What is Psychodynamic Therapy?

Core principles

A psychodynamic therapist helps you explore your thoughts, emotions, past experiences, and beliefs in order to assess your current problems and analyze the behavior patterns you’ve developed over the course of your life. Once you acknowledge your own recurring patterns, you’ll learn to recognize the avoidance techniques and defensive behaviors you use as coping mechanisms. You can then do what’s necessary to change these patterns.

Psychodynamic therapy aims to find the psychological root of your emotional distress. Using self-examination, self-reflection and the therapist-client relationship, unhelpful patterns are examined in depth.

Your therapist will encourage and assist you in describing your feelings and putting them into words. Those feelings may be threatening, troubling or contradictory, and you might not recognize or accept them at first (this is how psychodynamic therapy differs from the cognitive focus of CBT, which emphasizes thoughts and beliefs over feelings). Yet this type of therapy also takes into account that the ability to understand and explain your problems doesn’t necessarily solve them—intellectual and emotional insight are not the same. Emotional insight is manifested at a much deeper level, and is what ultimately enables change.

The client-therapist relationship is crucial to psychodynamic therapy, as it can give the therapist firsthand knowledge of how the client interacts with others. The concept of transference—transferring feelings from, say, a parent to the therapist—can also demonstrate the effects of early-life relationships on someone later in life. This window into interpersonal relations allows clients to recognize the part they’ve played in establishing counterproductive patterns, and give them the power to change that dynamic.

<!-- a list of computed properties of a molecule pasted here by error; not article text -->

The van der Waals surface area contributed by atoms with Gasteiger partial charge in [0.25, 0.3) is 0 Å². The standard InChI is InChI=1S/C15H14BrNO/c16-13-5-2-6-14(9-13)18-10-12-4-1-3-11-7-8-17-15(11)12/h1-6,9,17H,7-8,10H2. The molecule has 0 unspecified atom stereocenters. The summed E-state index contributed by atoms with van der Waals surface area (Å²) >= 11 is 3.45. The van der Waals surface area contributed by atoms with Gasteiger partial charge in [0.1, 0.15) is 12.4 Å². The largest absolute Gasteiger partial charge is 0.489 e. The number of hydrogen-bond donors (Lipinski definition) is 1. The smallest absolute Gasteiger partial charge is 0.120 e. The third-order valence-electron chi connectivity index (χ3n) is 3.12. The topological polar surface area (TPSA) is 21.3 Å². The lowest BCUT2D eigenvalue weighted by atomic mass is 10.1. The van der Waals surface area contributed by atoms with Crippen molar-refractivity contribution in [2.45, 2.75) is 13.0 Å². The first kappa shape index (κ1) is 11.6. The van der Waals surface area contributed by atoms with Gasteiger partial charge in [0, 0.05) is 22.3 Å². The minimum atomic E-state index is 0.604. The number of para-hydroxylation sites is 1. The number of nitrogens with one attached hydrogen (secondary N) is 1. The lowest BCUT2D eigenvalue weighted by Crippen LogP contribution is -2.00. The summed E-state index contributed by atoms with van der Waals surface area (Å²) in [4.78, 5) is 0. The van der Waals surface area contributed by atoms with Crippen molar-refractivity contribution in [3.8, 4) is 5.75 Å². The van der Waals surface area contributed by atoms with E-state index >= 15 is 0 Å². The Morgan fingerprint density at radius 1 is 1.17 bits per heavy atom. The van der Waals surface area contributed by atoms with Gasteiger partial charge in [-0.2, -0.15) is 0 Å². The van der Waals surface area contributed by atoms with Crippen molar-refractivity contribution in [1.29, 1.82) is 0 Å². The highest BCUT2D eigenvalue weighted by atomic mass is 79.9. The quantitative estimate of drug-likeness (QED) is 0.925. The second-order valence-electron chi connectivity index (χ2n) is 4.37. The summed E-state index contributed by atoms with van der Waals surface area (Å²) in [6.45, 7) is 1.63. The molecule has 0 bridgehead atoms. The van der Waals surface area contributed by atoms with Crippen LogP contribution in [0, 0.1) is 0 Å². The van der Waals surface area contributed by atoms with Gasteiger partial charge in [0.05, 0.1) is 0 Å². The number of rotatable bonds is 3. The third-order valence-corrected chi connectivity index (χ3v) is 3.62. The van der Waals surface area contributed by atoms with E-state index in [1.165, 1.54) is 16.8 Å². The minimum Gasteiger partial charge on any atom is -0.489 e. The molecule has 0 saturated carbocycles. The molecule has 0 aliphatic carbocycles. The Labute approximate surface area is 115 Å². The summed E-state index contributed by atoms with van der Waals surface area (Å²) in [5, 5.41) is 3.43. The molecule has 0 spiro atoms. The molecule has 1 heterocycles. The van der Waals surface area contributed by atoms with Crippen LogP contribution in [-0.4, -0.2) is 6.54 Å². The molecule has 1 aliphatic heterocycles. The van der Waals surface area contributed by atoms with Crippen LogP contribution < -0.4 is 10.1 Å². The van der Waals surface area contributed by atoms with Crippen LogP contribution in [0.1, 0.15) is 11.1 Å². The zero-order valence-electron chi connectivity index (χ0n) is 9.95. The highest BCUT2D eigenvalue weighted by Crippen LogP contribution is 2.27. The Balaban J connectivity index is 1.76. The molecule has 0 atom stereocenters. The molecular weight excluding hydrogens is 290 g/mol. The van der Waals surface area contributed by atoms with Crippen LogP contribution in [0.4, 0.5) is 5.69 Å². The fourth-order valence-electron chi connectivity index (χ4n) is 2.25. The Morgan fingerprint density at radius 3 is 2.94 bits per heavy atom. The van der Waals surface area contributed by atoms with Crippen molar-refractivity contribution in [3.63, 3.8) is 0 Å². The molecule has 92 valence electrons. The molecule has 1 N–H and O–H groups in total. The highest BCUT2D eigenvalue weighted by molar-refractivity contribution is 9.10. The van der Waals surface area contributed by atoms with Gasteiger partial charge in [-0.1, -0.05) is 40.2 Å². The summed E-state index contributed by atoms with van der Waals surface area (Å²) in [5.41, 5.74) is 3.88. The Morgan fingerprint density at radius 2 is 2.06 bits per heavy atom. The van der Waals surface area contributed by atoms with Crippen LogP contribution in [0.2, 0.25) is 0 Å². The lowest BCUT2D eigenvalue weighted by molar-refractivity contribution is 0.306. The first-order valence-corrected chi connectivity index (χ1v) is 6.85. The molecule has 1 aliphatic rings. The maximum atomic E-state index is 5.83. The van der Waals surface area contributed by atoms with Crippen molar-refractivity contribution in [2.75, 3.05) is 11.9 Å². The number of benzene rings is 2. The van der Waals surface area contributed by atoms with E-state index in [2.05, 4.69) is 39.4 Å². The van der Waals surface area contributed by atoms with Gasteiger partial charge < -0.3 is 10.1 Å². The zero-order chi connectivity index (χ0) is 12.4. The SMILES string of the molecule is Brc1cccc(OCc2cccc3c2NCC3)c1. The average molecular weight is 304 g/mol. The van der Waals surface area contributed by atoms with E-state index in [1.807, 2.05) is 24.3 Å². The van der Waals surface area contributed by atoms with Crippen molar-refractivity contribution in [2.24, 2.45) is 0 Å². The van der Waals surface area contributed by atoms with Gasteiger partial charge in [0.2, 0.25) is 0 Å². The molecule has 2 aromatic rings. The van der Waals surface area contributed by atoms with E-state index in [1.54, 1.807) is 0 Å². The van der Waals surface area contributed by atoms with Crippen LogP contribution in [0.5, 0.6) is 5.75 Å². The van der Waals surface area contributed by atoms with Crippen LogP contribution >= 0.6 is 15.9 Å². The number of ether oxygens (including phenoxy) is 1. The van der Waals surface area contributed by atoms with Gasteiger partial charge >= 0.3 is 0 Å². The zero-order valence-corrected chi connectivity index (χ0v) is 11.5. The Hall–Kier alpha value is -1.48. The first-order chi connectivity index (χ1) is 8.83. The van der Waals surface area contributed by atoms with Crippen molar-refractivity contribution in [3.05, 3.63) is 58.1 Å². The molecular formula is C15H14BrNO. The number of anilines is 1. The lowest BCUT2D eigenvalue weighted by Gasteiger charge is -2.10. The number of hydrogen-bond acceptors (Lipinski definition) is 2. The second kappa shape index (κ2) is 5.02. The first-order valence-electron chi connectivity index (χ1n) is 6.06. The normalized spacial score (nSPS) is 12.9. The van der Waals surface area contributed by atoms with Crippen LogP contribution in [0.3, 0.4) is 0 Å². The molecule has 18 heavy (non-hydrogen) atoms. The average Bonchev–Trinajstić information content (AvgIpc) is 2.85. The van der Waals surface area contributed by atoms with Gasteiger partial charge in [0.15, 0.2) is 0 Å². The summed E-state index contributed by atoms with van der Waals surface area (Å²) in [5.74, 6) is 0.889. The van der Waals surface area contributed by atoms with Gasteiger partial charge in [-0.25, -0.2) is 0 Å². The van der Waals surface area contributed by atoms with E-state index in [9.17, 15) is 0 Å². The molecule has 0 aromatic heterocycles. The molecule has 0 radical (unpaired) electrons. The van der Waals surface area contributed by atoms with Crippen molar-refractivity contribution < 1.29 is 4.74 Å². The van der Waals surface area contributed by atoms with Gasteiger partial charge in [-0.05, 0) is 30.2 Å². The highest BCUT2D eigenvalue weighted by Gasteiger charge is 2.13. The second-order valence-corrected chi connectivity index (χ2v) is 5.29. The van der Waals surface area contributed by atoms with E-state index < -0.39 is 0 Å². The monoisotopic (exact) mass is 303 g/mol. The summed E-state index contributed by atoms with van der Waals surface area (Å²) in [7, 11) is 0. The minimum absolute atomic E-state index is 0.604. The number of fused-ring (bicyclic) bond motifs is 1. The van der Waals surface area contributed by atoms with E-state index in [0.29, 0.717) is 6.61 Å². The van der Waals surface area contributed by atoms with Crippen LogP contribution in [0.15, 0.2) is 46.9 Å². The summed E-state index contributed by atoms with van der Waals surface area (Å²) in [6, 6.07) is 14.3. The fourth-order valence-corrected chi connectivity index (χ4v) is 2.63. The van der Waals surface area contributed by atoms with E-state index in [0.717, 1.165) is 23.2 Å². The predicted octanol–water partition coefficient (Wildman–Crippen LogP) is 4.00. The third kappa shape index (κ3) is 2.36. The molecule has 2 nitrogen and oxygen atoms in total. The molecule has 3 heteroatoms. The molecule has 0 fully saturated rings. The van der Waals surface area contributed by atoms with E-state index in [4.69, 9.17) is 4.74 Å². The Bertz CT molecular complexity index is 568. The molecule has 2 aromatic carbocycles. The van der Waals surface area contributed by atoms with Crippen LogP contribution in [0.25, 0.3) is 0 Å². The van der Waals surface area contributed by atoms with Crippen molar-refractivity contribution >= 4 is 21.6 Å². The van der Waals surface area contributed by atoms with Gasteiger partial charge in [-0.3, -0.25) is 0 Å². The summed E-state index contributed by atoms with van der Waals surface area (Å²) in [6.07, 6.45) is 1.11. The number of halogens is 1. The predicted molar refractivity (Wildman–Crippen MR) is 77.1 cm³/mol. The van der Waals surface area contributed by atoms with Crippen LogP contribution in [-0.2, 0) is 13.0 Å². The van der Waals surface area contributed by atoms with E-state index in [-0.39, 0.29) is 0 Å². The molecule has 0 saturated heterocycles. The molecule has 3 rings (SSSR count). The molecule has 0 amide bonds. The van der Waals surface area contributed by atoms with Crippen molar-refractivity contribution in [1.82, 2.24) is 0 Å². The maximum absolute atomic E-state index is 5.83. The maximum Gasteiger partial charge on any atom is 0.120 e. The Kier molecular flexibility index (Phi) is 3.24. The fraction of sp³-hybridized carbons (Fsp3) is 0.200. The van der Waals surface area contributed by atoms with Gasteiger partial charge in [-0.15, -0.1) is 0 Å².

Common uses

Psychodynamic psychotherapy effectively treats many mental health issues, from depression to panic- and stress-related physical symptoms and anxiety. The psychodynamic approach tends to work best when treating more specific problems (such as anxiety-related issues like phobias and obsessive-compulsive disorder).

There are, however, particular types of people who respond better than most—those who are genuinely open to self-exploration, and seek to know themselves as well as relieve their symptoms. They embrace self-reflection and truly want to understand why they behave as they do.

Someone who continues to choose abusive partners, for example, may be conscious of the need to learn how to break this harmful pattern. If that client is willing to fully commit themselves to psychodynamic therapy, they will likely see and feel the benefits within the first few months, and according to American Psychological Association research, long after treatment has ended.